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Citizens Against Litter

Who are we?

We are people of all ages. We are a loosely connected group of Pittsburgh residents and merchants who are passionate about picking up litter in our neighborhoods. We are involved in the Redd Up Pittsburgh movement.

Active since March 2005, our band of volunteers is making a big impact. Streets, gutters, sidewalks, grassy places and alleys are cleaner. We started in Shadyside, but our reach goes far beyond Walnut Street. What we accomplish here can be replicated in other neighborhoods throughout Pittsburgh.

Glitter around town: Chartiers Creek 2012 Spring Redd Up

Chartiers Creek 2012 Spring Redd Up

April 21, 2012: 23 Paddle Without Pollution volunteers cleared over 2000 pounds of litter, 31 tires, and plenty of unbaggable trash during their recent outing. Great job!

If a picture's worth a thousand words, then we have a lot to say. Check back often, or visit our photo collection for more pictures of litter, and, when things go right, maybe even some glitter.

Submissions encouraged

Do you know of a trouble spot that you'd like to highlight? Snap a picture and mail it to us. Only by identifying the problem can we begin to solve it.

Entertaining Litter-ature

September 2014 Newslitter

In this newsletter: Our mission; Litter cleanup blitz on South Side; Shadyside and Bloomfield festival cleanups; Fall Redd Up and PMADD October 18; Zero litter enforcement urged; Green Paddle Award lands here; Sign up to adopt a Redd Up Zone; Report mailbox graffiti; "I Litter" awards; Garbagevilles; Important phone numbers; The last word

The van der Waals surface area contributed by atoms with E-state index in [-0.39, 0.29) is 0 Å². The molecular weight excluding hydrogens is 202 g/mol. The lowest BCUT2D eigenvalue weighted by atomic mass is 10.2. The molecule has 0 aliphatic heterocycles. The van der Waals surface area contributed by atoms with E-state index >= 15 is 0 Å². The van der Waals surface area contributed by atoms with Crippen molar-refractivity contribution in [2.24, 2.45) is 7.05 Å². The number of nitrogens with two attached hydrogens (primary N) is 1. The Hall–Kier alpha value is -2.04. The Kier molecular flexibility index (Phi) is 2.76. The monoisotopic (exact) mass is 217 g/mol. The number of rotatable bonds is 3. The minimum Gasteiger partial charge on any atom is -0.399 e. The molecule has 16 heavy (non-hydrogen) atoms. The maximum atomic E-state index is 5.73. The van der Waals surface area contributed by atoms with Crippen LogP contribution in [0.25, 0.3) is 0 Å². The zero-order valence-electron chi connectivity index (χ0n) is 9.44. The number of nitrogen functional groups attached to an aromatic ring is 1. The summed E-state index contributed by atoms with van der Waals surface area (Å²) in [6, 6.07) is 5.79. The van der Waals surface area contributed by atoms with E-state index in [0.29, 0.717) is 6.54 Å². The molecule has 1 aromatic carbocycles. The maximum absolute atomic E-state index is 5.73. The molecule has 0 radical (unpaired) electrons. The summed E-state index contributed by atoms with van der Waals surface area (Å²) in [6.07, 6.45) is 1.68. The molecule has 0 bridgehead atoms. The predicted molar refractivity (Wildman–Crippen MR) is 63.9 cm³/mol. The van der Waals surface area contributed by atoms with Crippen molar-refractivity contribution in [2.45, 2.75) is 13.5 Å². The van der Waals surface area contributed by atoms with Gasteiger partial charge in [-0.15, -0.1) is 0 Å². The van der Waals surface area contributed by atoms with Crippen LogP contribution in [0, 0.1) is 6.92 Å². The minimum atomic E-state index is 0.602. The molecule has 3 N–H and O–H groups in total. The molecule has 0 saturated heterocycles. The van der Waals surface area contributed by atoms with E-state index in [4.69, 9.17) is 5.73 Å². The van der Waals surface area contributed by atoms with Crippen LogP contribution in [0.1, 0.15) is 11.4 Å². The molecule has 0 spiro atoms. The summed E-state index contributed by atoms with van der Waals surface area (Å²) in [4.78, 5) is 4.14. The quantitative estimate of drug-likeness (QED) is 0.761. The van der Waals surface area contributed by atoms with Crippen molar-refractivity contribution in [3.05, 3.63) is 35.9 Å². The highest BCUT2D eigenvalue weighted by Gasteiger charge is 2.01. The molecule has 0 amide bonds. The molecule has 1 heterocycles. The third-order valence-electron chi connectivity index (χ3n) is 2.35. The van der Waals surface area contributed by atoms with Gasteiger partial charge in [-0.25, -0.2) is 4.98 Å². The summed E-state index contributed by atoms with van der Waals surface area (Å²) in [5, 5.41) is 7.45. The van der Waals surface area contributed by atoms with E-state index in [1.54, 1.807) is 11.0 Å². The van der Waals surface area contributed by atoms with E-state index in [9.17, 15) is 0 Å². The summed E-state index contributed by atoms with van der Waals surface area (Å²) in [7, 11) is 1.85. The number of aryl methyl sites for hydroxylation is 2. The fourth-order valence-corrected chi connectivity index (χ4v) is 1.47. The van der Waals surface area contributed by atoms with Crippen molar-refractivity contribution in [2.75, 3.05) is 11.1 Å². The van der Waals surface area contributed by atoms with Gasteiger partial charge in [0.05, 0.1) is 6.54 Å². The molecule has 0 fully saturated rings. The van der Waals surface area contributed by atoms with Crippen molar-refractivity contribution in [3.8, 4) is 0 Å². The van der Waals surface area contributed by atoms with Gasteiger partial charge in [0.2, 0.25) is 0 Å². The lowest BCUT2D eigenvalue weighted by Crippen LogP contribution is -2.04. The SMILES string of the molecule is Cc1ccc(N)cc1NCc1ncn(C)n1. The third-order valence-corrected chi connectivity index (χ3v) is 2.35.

More Litterature

Neighborhood News

Pitt students in Oakland warned about trash, noise

Pitt students living in off-campus housing in Oakland were paid a visit on Tuesday from City Councilman Dan Gilman, city and University police, and city and University officials to remind them of their civic responsibilities to maintain a respectful and clean presence in Oakland.

Our take? While Oakland may not be the most realistic place to start a Zero Litter enforcement program, outreach like this is the first step in building ties between the transient student population and the full-time neighborhood residents, and is a useful tool in furthering a cleaner Pittsburgh.

More news from the neighborhoods

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